And again, African Christianity in Europe is not homogeneous. There are African indigenous churches (AICs), African Pentecostals, African churches within the mainline European denominations… So, there are these various expressions all over Europe planting churches and extending. In fact, some of the largest churches in Europe are led by Africans. Even in Ukraine, before the war, there was a massive church led by a Nigerian.

Q. Would Nigeria be one of the main countries from which missionaries are sent to Europe? What are others?

A. There a lot of Ghanian missionaries and Christians across Europe. Also Zimbabweans, Gambians and Kenyans. Some are intentionally sent, some have come as refugees, asylum seekers or economic migrants, but nevertheless engage in God’s mission in the European space. So, there is a mixture of different factors but people are engaging in mission.

Today, an average missionary in Europe could be a refugee from Ethiopia or an economic migrant from Cameroun. Those are the ways Africans are changing our understanding of who is a missionary in the 21st century.

The presence of African missionaries and churches recognises the fact that Europe is a mission field. Before, Europe was never conceived as that, the emphasis was always: ‘we need to go to Africa, we need to go to Latin America or Asia’. But now we have many have come to Europe with that sense of calling.

Q. What are the good contributions that Africans can bring to local churches in Europe’s secularised societies?

A. There are several layers to that question. There are challenges to African mission and at the same time there is an open window of opportunity. European missions in Africa were coming from a supposed civilised superior culture into an inferior one. And now, the secular agenda in Europe means that people see religion as no longer relevant. Although we’re already talking about ‘post-secularism’ (where religion and the secular coexist), there is still an understanding of a liberal democracy and human rights in which religion is something that is confined to a private space, not the public.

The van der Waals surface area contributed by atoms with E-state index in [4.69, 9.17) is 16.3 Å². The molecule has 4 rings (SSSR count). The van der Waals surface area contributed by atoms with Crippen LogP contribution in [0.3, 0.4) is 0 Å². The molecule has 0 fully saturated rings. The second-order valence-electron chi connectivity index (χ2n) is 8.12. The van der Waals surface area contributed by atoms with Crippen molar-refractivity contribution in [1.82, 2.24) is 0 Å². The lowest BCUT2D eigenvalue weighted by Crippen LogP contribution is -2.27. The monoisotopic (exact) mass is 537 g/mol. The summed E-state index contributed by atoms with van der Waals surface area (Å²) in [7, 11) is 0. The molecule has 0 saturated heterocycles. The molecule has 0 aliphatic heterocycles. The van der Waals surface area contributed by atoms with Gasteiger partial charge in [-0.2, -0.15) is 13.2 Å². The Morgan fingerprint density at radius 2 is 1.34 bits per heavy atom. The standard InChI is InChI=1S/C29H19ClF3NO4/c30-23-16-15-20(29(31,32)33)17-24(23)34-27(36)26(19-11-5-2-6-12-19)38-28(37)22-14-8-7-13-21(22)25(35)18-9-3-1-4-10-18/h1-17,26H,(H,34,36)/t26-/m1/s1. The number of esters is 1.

Therefore, for an average missionary coming from Africa, mission has a double barrier to overcome: one is coming from a so-called ‘developing culture’ into a developed space. And then, the challenge of mitigating and understanding the secular thinking before you can even engage in mission.

“African Christians in Europe are putting back religion on the table”

On the other hand, there is an opportunity. I strongly believe that European Christians, because we grew up in this culture, sometimes we need an outsider to help us elucidate the problem and to find a better and holistic solution, as you think together. Because Africans have not been shaped by that Enlightenment thinking, there is something about their faith that believes that God is robust and can do the impossible.

That sense of optimism and faith that God can change things is one that I think African Christians have really brought in.  It is no surprise that they are the ones growing the fastest, because of their raw faith in God, their passion, and their belief that miracles can still happen today. They have not been tempted by the rationalistic worldview that reduces our world to the natural. They still believe in the supernatural. That infuses optimism and challenges the secular worldview. It says there is not only narrative: yes, there is the natural but what about the supernatural?

African Christians in Europe are putting back religion on the table. They are saying: ‘God does exist and, actually, here is my personal story, my testimony, what do you think about it?’

If we walk in partnership, that will help us develop and contextualise the gospel for the European space. After all, Europe is not monocultural. Europe itself has changed and is very multicultural now. We need all the divine wisdom of God, as Paul puts it in Ephesians chapter 3, the multi-faceted wisdom of God.

We need this today in the European context.

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Date published: 23/07/2022Feature image:  Worshippers Church Ogbomoso/Unsplash